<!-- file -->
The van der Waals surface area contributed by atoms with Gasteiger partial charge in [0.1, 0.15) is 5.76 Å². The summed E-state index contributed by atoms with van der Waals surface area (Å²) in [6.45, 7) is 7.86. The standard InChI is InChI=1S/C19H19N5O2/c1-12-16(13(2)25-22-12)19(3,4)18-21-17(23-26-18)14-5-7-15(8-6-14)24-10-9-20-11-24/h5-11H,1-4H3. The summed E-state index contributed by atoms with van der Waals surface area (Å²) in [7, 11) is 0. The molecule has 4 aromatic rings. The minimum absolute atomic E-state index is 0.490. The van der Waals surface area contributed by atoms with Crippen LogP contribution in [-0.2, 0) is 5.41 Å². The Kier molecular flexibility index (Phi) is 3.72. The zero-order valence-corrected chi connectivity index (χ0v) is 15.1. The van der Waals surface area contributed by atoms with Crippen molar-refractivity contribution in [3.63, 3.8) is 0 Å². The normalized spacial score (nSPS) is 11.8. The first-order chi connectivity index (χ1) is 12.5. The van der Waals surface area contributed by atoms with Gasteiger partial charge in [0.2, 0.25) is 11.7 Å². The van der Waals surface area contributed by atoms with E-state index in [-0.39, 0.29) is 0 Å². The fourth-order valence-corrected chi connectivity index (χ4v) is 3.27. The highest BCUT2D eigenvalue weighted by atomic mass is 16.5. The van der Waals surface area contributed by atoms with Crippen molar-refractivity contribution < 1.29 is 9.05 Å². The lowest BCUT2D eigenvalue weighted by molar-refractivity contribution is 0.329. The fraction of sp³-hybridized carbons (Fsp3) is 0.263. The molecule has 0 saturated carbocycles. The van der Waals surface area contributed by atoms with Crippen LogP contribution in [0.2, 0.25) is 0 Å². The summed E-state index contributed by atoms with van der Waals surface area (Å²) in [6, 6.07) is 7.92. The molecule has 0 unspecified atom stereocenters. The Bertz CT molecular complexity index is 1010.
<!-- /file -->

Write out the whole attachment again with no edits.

The van der Waals surface area contributed by atoms with Gasteiger partial charge in [0.1, 0.15) is 5.76 Å². The summed E-state index contributed by atoms with van der Waals surface area (Å²) in [6.45, 7) is 7.86. The standard InChI is InChI=1S/C19H19N5O2/c1-12-16(13(2)25-22-12)19(3,4)18-21-17(23-26-18)14-5-7-15(8-6-14)24-10-9-20-11-24/h5-11H,1-4H3. The summed E-state index contributed by atoms with van der Waals surface area (Å²) in [7, 11) is 0. The molecule has 4 aromatic rings. The minimum absolute atomic E-state index is 0.490. The van der Waals surface area contributed by atoms with Crippen LogP contribution in [-0.2, 0) is 5.41 Å². The Kier molecular flexibility index (Phi) is 3.72. The zero-order valence-corrected chi connectivity index (χ0v) is 15.1. The van der Waals surface area contributed by atoms with Crippen molar-refractivity contribution in [3.63, 3.8) is 0 Å². The normalized spacial score (nSPS) is 11.8. The first-order chi connectivity index (χ1) is 12.5. The van der Waals surface area contributed by atoms with Gasteiger partial charge in [0.2, 0.25) is 11.7 Å². The van der Waals surface area contributed by atoms with E-state index in [-0.39, 0.29) is 0 Å². The fourth-order valence-corrected chi connectivity index (χ4v) is 3.27. The highest BCUT2D eigenvalue weighted by atomic mass is 16.5. The van der Waals surface area contributed by atoms with Crippen molar-refractivity contribution < 1.29 is 9.05 Å². The lowest BCUT2D eigenvalue weighted by molar-refractivity contribution is 0.329. The fraction of sp³-hybridized carbons (Fsp3) is 0.263. The molecule has 0 saturated carbocycles. The van der Waals surface area contributed by atoms with Crippen LogP contribution in [0.2, 0.25) is 0 Å². The summed E-state index contributed by atoms with van der Waals surface area (Å²) in [6, 6.07) is 7.92. The molecule has 0 unspecified atom stereocenters. The Bertz CT molecular complexity index is 1010.